Science as Storytelling
Version 4.0 (August 21, 2006)
B. R. Bickmore
Department of Geological Sciences
Brigham Young University
D. A. Grandy
Department of Philosophy
Brigham Young University
©2006 B.R. Bickmore and D.A. Grandy. This paper may be copied and distributed only on a
non-profit basis, unless the express, written permission of the authors is given.
What is Science?
Much of our modern culture revolves around something called “science.” Governments
want “scientific” analysis of various problems to guide policymaking. News reports detail the
latest “scientific” studies about human health. People worry about whether their religion
conflicts with “science.” But what is science? This turns out to be a complicated and
controversial question, and whenever we try to come up with a really precise definition, we end
up calling some activities “science” that we would rather exclude, or excluding some activities
we would like to include (L
, 1996). For example, some people might distinguish science
from other activities by noting that scientists perform experiments. However, some sciences are
not particularly experimental, e.g., it is hard to imagine astronomers performing experiments on
celestial bodies. On the other hand, astronomers do collect and record observations, even if these
cannot properly be called “experiments.” Is the collection of observations of the natural world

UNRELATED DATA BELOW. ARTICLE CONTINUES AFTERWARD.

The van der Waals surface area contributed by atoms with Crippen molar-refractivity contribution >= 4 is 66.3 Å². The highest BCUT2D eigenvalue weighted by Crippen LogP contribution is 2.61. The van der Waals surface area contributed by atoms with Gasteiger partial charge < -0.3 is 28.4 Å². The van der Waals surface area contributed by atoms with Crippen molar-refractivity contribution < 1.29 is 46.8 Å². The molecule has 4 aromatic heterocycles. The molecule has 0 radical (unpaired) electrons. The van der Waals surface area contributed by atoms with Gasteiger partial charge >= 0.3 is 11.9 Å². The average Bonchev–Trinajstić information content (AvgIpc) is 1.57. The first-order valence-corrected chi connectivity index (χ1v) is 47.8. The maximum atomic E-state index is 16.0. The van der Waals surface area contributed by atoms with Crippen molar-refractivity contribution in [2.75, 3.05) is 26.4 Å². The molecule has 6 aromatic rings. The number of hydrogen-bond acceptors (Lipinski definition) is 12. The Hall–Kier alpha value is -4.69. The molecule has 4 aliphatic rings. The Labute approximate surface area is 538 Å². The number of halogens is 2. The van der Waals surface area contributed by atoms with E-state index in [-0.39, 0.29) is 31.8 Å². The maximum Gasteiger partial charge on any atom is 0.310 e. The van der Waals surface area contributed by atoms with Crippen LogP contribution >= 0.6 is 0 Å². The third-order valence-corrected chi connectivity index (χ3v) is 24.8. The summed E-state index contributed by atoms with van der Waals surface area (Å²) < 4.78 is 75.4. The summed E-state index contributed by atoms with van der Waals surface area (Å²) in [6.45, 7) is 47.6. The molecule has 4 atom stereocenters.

the defining feature of science? Apparently it is not, since astrologers have been observing and
recording the motions of heavenly bodies for millennia, and most people would not classify
astrology as science. Scientists typically go on to explain their observations by creating theories
that might be used to predict or control future events. However, astrologers also explain their
observations by creating theories, and they certainly try to use them to predict things (O
2002, pp. 1-2)! Furthermore, there is a certain breed of physicists, called “string theorists” who
have not yet come up with a single testable prediction, but that does not keep them from being
classed with the other scientists in the university physics departments where they work.
Even if a precise definition of “science” is not forthcoming, however, most people would
agree that, in general, science does involve collecting observations about the natural world and
coming up with explanations for them that might help us predict or even control the future.
Therefore, we could propose a loose definition of science like the following.
Science is the modern art of creating stories that explain observations of the natural
world, and that could be useful for predicting, and possibly even controlling, nature.